The Pier of Old Orchard Beach, Maine

Sep 29, 2014 0 comments

Old Orchard Beach is a seven-mile stretch of beach located on the inner side of Saco Bay on the Atlantic Ocean, in Maine, the US. It is a popular beach destination known for its sandy beaches and carnival like atmosphere. The town takes it’s name from an old apple orchard which had been planted by it’s first settler, Thomas Rogers, who had come from Salem, Massachusetts in 1653. Rogers had named his orchard "The Garden By The Sea". In 1675, Rogers’ family fled to Kittery after Indians attacked and burned his home, but his orchard survived for over 150 years, and was used as a landmark by sailors navigating the coast.

Old Orchard Beach first became a tourist destination in 1842, when a rail line brought passengers to the town from Portland. In 1853, the Grand Trunk Railroad connected Old Orchard Beach to Montreal encouraging Canadians to visit the beach. By 1873 the Boston & Maine Railroad arrived in town, carrying passengers from Boston, New York and beyond.


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The most recognizable feature of Old Orchard Beach today is the iconic Pier that has stood for well over a 100 years. The first Pier was built in 1898, as a steel structure, 1,825 feet long and was 20 feet above the tide. At its end was a casino and a ballroom with room for 5,000 dancers. Over the years, a series of storms ate away at the pier causing it to decrease in length. The Pier was completely rebuilt in 1980 with wood, after being totally destroyed by a blizzard in 1978. It currently extends nearly 500 feet over the Atlantic Ocean, lined with souvenir shops, carnival-style foods, and a night club, and hosts special events such as concerts, fairs, street dances, fireworks etc.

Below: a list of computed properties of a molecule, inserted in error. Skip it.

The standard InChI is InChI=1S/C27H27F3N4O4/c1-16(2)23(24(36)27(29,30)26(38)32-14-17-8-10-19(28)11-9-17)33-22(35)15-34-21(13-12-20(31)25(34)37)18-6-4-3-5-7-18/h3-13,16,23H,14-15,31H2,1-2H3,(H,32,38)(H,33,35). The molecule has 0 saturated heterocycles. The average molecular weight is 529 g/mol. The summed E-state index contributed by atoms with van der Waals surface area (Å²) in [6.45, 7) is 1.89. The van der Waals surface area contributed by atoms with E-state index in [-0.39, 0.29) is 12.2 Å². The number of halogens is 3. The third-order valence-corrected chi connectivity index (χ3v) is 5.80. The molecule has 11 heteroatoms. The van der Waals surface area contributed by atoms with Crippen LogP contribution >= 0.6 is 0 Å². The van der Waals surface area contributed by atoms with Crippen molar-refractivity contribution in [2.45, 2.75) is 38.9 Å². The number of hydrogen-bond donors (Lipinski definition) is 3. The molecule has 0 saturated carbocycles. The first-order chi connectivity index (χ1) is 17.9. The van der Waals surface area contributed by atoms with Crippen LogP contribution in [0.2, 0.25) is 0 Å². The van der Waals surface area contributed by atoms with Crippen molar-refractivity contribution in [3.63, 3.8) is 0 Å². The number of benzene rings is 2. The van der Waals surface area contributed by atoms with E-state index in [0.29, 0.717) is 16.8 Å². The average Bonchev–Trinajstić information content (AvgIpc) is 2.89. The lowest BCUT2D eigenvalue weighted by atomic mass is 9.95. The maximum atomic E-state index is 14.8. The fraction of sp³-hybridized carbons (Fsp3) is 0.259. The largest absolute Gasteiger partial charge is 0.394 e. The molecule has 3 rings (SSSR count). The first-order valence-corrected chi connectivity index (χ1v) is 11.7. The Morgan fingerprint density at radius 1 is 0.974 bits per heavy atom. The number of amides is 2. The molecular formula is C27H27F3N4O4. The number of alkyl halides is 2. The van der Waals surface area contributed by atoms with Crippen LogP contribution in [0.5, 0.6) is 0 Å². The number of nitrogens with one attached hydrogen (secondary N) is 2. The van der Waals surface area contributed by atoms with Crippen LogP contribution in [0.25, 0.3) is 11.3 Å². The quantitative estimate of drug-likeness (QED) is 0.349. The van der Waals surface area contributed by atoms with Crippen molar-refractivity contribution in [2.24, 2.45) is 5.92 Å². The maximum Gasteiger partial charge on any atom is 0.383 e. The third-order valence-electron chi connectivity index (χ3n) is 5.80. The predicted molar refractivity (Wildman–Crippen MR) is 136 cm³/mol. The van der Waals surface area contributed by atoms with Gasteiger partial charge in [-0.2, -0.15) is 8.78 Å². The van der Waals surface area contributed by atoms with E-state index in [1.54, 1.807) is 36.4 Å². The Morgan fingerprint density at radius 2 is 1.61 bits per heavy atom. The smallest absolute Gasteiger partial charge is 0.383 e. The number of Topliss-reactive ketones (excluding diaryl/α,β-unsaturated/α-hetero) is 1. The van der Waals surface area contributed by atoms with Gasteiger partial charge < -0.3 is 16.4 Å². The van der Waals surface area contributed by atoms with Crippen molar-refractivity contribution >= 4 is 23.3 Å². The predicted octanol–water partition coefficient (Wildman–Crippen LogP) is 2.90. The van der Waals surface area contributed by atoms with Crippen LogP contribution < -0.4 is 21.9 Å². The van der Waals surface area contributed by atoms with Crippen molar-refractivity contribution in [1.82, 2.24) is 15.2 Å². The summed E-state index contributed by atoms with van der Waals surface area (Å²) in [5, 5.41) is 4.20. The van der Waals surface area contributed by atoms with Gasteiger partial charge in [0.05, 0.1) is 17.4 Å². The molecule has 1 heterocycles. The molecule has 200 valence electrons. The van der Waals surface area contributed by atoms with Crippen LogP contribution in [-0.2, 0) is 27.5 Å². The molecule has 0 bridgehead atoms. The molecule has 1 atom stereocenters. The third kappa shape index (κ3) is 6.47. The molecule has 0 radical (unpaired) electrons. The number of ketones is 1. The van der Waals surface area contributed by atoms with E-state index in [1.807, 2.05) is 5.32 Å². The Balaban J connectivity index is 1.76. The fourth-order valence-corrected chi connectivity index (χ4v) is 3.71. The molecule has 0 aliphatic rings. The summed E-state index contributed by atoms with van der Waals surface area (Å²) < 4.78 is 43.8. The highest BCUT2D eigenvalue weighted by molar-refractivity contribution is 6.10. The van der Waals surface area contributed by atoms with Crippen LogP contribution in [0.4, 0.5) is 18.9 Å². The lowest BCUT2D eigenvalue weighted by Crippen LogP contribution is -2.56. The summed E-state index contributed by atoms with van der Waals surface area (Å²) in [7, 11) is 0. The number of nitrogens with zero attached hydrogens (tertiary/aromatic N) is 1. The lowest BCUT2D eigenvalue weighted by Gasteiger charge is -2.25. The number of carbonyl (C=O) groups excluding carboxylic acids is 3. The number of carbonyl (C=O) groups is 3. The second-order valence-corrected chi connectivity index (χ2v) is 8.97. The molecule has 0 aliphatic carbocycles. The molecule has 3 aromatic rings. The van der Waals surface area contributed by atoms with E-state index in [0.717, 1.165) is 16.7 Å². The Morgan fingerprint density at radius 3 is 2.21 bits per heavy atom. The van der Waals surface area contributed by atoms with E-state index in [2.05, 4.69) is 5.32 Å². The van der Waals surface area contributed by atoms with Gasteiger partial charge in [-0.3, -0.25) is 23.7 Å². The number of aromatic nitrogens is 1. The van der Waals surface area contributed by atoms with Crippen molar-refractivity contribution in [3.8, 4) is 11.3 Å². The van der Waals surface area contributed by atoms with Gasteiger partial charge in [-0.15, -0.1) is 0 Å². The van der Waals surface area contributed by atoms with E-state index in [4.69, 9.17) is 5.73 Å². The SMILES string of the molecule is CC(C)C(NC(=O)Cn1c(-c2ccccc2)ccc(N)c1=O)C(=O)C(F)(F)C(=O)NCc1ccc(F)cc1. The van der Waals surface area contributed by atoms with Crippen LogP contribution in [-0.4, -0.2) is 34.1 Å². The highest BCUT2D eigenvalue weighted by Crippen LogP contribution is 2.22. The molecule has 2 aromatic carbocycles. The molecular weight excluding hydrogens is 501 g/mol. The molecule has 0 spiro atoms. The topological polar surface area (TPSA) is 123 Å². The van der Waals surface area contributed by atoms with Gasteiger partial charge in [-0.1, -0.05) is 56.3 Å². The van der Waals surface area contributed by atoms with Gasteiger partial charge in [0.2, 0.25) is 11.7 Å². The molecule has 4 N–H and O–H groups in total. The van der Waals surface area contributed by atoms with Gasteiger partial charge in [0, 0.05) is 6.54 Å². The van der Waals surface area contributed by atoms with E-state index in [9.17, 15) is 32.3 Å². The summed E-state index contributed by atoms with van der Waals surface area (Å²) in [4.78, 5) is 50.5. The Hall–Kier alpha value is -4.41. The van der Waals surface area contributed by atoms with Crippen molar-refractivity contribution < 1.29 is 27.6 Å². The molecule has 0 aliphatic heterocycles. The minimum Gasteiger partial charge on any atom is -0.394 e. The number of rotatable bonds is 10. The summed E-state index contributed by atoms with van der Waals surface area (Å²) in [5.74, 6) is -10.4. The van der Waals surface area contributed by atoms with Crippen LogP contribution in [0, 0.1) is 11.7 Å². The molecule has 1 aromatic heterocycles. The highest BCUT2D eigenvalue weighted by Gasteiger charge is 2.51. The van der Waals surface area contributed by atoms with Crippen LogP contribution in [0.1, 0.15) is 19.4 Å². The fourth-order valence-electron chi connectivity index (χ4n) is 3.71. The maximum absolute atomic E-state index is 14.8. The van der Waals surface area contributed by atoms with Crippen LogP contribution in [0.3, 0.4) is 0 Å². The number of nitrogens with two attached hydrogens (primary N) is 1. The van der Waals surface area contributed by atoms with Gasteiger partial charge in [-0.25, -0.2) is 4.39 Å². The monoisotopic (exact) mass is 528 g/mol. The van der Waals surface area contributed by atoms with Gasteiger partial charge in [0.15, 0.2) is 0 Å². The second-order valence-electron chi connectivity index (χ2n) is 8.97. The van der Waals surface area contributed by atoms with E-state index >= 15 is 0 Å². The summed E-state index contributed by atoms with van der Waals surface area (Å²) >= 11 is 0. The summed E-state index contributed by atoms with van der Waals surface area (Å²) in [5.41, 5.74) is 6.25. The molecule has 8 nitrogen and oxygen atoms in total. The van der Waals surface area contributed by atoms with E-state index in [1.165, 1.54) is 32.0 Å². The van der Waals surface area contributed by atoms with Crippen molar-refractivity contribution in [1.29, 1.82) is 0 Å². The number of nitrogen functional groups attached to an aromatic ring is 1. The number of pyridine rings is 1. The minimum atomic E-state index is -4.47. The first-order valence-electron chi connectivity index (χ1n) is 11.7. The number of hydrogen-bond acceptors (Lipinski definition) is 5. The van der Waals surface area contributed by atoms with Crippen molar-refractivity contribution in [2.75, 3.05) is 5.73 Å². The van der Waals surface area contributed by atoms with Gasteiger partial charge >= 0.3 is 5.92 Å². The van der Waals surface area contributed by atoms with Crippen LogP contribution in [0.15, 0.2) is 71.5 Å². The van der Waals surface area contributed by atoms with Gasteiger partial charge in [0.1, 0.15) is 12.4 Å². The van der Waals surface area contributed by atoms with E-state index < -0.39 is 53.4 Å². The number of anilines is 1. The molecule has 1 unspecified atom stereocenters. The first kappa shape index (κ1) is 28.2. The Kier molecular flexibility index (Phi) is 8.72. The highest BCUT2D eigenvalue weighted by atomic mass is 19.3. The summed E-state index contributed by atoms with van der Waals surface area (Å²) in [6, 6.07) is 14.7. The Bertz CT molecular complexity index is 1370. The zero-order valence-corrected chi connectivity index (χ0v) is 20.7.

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The entrance to the Pier. Photo credit


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A postcard of Old Orchard Beach, circa 1930. Notice how long the Pier was. Photo credit


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Sources: Wikipedia / Mainean Encyclopedia / Maine Guide /


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